A new kind of office
If you’re a student that is about to go the office, the chances are high that you did something wrong. In a traditional school, that march to the area that houses the principal and his secretaries can be a long one and if you have a problem or a need to talk something out, it can be an intimidating setting to air things out.
At Triton Elementary School, they are looking to change that. Counselor Joseph Andino is in his first year
at the school after working with several other Positive Behavior Intervention System (PBIS) schools around the Bis- marck, N.D. area. One of the things that he’s seen with the program is that they make an effort to make sure the office isn’t such an intimidating space.
“We want a place that is less intimidating and is warmer,” Andino said. “An office in a school is a business place. You have parents coming in and out to pick up their kids for a doctor appointment or they’re registering for school. It’s great for adults, but tough for a kid when we ask them to come into this business-like place when you’re already upset and then we want you to ask for help. That’s a lot of steps for a kid and even some adults would have some problems doing that.”
In order to create that warmer environment the counselor’s office has moved from the main office to a classroom in the middle of the school. This simple step allows the coun- selor to be more accessible to students and gives them the ability to duck their head in during a tough day to receive counseling.
“That few minutes during the passing period or when they’re coming back, they can duck their head in,” Andino said. “That helps us get some of these solutions a little quicker and if a student has a tough time, they have a place to go.”
The classroom is also not your typical classroom. Warm white Christmas lights adorn the walls to create a more com- fortable ambiance as well as a couch, rocking chairs and even some bean bags. Earlier in the week, a student had utilized those bean bags in a line to create their own couch to talk about his problems.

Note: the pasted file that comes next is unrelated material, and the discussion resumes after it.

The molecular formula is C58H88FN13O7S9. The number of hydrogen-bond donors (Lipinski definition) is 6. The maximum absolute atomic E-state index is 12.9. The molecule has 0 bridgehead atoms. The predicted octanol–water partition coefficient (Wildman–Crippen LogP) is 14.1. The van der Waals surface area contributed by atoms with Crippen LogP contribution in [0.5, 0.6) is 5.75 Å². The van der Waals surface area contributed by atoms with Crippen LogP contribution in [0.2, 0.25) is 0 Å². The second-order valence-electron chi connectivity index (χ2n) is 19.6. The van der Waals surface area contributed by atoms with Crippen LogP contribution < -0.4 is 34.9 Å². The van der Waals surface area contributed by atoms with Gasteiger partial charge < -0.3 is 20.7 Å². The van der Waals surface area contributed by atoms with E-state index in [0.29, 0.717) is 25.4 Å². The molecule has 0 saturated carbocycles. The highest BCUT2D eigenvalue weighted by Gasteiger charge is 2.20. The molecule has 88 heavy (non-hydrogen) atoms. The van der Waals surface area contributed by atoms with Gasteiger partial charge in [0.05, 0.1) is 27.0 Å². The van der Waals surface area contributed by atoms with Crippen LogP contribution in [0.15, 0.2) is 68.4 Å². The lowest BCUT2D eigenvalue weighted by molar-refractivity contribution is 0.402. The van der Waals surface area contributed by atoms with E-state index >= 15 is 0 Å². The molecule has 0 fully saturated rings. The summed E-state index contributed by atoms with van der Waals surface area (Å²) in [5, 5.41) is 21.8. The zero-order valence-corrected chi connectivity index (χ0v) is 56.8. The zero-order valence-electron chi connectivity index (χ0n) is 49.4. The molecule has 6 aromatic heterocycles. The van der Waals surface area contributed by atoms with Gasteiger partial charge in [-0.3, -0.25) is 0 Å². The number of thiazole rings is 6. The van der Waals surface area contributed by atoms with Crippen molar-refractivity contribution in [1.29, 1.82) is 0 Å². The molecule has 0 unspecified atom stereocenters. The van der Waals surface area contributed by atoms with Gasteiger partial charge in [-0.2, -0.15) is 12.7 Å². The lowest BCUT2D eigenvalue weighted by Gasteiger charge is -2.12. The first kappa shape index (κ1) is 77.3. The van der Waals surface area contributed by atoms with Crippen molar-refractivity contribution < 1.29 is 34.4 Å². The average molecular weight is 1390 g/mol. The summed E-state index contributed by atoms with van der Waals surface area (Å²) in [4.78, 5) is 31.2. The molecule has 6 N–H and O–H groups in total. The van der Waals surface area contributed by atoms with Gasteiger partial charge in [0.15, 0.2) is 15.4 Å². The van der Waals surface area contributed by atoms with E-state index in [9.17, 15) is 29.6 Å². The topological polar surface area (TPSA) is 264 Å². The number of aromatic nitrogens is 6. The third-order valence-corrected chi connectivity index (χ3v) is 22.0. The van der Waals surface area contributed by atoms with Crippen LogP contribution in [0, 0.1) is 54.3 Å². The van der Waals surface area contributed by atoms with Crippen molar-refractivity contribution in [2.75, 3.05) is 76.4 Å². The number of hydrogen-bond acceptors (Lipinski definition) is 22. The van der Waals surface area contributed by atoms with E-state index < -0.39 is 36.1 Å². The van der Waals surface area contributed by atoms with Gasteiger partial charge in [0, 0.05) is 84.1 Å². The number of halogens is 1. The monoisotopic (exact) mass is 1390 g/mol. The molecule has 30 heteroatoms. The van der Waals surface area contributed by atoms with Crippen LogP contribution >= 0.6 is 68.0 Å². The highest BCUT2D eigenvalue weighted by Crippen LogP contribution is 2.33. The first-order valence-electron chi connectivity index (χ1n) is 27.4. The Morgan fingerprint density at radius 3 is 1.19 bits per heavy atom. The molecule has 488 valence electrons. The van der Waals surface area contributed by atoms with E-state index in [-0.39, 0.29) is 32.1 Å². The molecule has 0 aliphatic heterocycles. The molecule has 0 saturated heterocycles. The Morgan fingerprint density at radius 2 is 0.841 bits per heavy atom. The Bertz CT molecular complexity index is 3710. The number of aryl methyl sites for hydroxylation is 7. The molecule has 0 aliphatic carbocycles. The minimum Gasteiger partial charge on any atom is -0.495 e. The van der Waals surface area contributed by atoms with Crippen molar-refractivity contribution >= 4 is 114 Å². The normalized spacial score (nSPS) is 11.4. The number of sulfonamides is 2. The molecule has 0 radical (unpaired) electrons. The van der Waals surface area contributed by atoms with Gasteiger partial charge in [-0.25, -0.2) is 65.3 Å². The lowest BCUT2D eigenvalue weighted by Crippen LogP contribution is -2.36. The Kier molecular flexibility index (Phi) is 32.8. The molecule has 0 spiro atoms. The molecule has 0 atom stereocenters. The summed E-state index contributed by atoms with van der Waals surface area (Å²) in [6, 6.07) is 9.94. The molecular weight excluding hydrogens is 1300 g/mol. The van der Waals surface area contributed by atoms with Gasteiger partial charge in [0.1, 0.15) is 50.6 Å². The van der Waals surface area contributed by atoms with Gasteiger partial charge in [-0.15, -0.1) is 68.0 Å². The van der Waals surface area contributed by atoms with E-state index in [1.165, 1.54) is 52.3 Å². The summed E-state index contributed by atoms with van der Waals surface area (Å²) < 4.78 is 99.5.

There is also the ability to hold classes that help teach the kids how to deal with things emotionally and how to get help when they need it.
“We’re not teaching reading or math, but more emotional skills,” Andino explained. “Having things in here that can demonstrate that and hav-
ing things that can make kids more comfortable with talking about emotions in here where if they are having a problem or just a really bad day, they’re used to talking in here. That makes them prepared and they feel ready and used to seeing the counselor’s office.”
Overall, the counselor’s space is just one of many ways that PBIS has positively impacted TES in the first couple months of the year. The system has made the office a much less intimidating place to be and another way to help encourage students to make a positive impact themselves.
“The office is a great place for help and [Triton principal] Nick Jurrens has done a great job making the office more welcoming,” Andino said. “We want to eliminate that negative stigma the office has because it’s almost engrained in society. We want the office to be a warm place and place where you could get brought in for the typical stuff, but you could also be brought in because Mr. Jurrens saw you help a kinder- gartener put on his coat this morning. Those nice things help build that relationship with the kids and build that positive behavior."